CHARLESTON, W.Va. (AP) -- The West Virginia company at the center of a January chemical spill is hiring experts to preserve emails and phone records for ongoing investigations.
Freedom Industries will pay Vestige Ltd. about $42,500 to maintain electronic evidence, which is needed for a U.S. Attorney's Office investigation and other chemical spill inquiries.
Freedom attorney Steve Thompson says the data firm started collecting information around Feb. 1, when the U.S. Attorney's Office was issuing grand jury subpoenas. Judge Ronald Pearson approved Freedom's request in bankruptcy court Tuesday.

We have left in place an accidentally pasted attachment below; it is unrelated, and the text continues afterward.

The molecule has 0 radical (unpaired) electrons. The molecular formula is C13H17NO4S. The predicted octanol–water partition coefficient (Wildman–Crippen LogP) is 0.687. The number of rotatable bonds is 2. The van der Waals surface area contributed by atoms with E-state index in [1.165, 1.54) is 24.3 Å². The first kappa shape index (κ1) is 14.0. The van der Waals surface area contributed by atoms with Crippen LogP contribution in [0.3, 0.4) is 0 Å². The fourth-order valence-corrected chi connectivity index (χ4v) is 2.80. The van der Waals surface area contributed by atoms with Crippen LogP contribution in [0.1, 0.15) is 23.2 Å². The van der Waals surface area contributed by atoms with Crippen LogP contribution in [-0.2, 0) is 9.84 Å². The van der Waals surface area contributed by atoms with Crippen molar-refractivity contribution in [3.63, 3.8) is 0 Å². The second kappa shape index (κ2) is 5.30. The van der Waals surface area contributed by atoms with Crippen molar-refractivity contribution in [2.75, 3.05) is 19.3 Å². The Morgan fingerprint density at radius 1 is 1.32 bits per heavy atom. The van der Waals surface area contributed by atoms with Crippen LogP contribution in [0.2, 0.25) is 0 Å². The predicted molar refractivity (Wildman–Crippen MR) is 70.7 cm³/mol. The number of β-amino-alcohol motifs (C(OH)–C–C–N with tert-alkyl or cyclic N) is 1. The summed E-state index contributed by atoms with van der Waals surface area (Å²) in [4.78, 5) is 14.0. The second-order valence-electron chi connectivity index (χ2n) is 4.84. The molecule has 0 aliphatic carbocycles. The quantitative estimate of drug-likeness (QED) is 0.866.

Thompson says some records are with former Freedom executives. Court documents show the company's environmental cleanup bill topped $911,000 in January. Freedom expected another $1.7 million in environmental costs from mid-February to mid-March.
Freedom's Jan. 9 spill contaminated drinking water for 300,000 people for days.